Atlas Shrugged is all over the blogs and the news recently, and with good reason. The authoritarians, statists, and socialists among us appear to clutch at every possible opportunity to ridicule the novel, and Rand herself, with the sort of viciousness that suggests they derive pleasure from being overtly nasty about a dead woman and her philosophy.
Their viciousness also suggests fear, or at the very least resentment, that Atlas Shrugged exposes the flaws in their ideology. Why else would they need to insult its author, misrepresent its message, and claim that it is poorly written? (Because, let’s face it – it’s not poorly written. Have these people ever cast a judgmental eye over, for example, Dan Brown? Jesus.)
The Guardian leapt upon the stick-pins-in-the-effigy-of-Rand bandwagon yesterday:
Of all the scary things you can get a graph to show, surely the most terrifying is a surge in sales of Ayn Rand novels.
Could this be because Rand’s wordy masterwork foretells the collapse of capitalism? That is indeed what happens in the book: machines break, production dwindles, society collapses into riot. And the novel knows exactly where to point the finger: it’s all the fault of big government, which is choking the free market under layers of anti-business law. Rand’s novel is also clear as to who can save us. Its hero, John Galt, is handsome and virile, a brilliant inventor, and the leader of a revolutionary vanguard composed of all the world’s great talents in industry and science, finance and the arts; eventually he will be joined by the beautiful Dagny Taggart, her body “slender”, her daddy’s railroad the biggest the world has ever known. Soon, more and more of these “superior minds” abandon the “second-handers” – also known as “mediocrities”, “parasites” and “mindless hordes” – to join Galt in his mountain hideaway. When Galt and Dagny at long last get together, the sign of the almighty dollar is traced upon the earth.
Ha! That crazy Rand and her anti-government paranoia. We all know that big-government regulation is what saves us from the collapse of society – I mean, if there had been more regulation, we wouldn’t be in this banking crisis right now… And good grief, her characters? Handsome, beautiful, brilliant? Physical beauty is an accident of birth, and brilliance and success are the products of society, of course. Or one’s daddy. How dare such people withdraw their productive genius from the very society, however composed of mediocrities, to which it is owed?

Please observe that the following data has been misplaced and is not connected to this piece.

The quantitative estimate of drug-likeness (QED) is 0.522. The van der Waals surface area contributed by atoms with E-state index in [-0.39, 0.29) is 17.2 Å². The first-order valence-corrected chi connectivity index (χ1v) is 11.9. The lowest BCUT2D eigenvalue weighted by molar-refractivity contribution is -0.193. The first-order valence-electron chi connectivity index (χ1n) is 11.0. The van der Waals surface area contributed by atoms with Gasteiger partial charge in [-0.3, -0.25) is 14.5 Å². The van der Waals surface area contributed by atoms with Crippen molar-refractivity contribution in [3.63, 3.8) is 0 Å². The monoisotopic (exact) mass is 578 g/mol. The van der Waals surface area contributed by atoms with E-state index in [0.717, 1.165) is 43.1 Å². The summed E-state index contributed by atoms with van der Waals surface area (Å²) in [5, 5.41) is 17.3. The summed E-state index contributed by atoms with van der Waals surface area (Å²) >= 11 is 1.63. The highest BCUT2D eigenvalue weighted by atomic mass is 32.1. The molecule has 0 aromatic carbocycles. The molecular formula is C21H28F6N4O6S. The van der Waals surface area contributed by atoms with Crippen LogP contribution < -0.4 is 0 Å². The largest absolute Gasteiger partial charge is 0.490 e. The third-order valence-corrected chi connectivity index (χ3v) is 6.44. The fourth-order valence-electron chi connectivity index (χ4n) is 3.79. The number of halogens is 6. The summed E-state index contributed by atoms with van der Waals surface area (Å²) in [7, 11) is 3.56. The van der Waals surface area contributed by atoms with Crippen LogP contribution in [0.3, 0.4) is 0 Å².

(I begin to believe that Jenny Turner has not, in fact, read the novel.)
Crazy and, it seems, the recipient of her just desserts:
Atlas Shrugged was Rand’s fourth and final novel. After it, she devoted herself to what her fans consider her “philosophy”, and to building the movement she called objectivism, which was, briefly, a presence in 50s American culture before imploding in feuds. Rand was, at her height, quite a figure – bob-haired, Russian-accented, dressed in a cape with a dollar-sign brooch, smoking a cigarette in a long holder – “When a man thinks, there is a spot of fire alive in his mind – and it is proper that he should have the burning point of a cigarette as his one expression,” she wrote in Atlas Shrugged.
Since Rand’s death in 1982 – from lung cancer – her heirs have carried the movement forward, with a growing presence in academia…
You see, not only was her ‘philosophy’ not a real philosophy (thus the derisive quotation marks around it), she was also one of those icky smokers. Ugh.
According to Noam Chomsky, Rand was “one of the most evil figures of modern intellectual history”. But this is surely an overstatement, given that during Rand’s lifetime, personal muddle and inherent ridiculousness limited her capacity to do harm. Slavoj Zizek gets closer to it when he writes that, though artistically “worthless”, her work has a lastingly “subversive dimension”. By taking “capitalist ideology” to extreme conclusions, Rand shows up its “fantasmatic kernel” – the babyish fantasies of power without consequence that, one could argue, caused the banks to sink themselves in the sub-prime mess in the first place.
The question, then, isn’t so much why Rand now? It’s more whether Randianism can have a long-term future, now that capitalism no longer seems to need any help when making a fool of itself.
Aha, yes – I thought we’d get around to this. Unbridled free markets of the sort Rand advocated have failed; capitalism has made a fool of itself; her ideas are inherently ridiculous.
Would somebody mind please explaining to me why, after the disasters that were Soviet Russia and Maoist China, and the on-going jokes that are Cuba and Venezuela, people refuse to admit that the unfree, centrally planned market is ‘inherently ridiculous’ and ‘no longer seems to need any help when making a fool of itself’? Why do criticisms of failure apply to free markets at the merest hint of an economic downturn, but not to bizarre socialist experiments that result in actual, devastating economic collapse?
Here’s the odd thing: the Guardian published an article about Atlas Shrugged last Tuesday as well. A very different article indeed, entitled ‘Greed is good: a guide to radical individualism‘: